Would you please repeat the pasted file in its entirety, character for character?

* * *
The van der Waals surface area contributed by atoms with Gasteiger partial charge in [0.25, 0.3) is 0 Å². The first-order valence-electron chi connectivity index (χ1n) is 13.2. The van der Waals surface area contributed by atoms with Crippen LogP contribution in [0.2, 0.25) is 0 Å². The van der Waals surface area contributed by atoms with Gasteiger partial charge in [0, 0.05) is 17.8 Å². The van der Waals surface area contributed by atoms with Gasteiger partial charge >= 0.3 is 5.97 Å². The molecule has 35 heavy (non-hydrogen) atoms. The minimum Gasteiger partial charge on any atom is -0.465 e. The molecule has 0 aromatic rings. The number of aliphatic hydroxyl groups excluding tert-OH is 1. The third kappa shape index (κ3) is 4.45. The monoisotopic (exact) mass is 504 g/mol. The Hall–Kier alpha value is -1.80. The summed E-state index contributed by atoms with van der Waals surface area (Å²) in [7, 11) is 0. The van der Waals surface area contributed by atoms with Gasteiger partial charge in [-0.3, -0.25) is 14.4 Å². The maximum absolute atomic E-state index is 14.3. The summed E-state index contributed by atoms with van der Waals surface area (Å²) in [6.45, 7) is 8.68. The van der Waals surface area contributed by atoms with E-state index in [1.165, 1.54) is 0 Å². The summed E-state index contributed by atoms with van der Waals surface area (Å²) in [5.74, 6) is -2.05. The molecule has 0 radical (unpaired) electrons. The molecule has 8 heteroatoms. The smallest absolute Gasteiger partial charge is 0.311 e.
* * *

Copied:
The van der Waals surface area contributed by atoms with Gasteiger partial charge in [0.25, 0.3) is 0 Å². The first-order valence-electron chi connectivity index (χ1n) is 13.2. The van der Waals surface area contributed by atoms with Crippen LogP contribution in [0.2, 0.25) is 0 Å². The van der Waals surface area contributed by atoms with Gasteiger partial charge in [0, 0.05) is 17.8 Å². The van der Waals surface area contributed by atoms with Gasteiger partial charge >= 0.3 is 5.97 Å². The molecule has 35 heavy (non-hydrogen) atoms. The minimum Gasteiger partial charge on any atom is -0.465 e. The molecule has 0 aromatic rings. The number of aliphatic hydroxyl groups excluding tert-OH is 1. The third kappa shape index (κ3) is 4.45. The monoisotopic (exact) mass is 504 g/mol. The Hall–Kier alpha value is -1.80. The summed E-state index contributed by atoms with van der Waals surface area (Å²) in [7, 11) is 0. The van der Waals surface area contributed by atoms with Gasteiger partial charge in [-0.3, -0.25) is 14.4 Å². The maximum absolute atomic E-state index is 14.3. The summed E-state index contributed by atoms with van der Waals surface area (Å²) in [6.45, 7) is 8.68. The van der Waals surface area contributed by atoms with E-state index in [1.165, 1.54) is 0 Å². The summed E-state index contributed by atoms with van der Waals surface area (Å²) in [5.74, 6) is -2.05. The molecule has 0 radical (unpaired) electrons. The molecule has 8 heteroatoms. The smallest absolute Gasteiger partial charge is 0.311 e.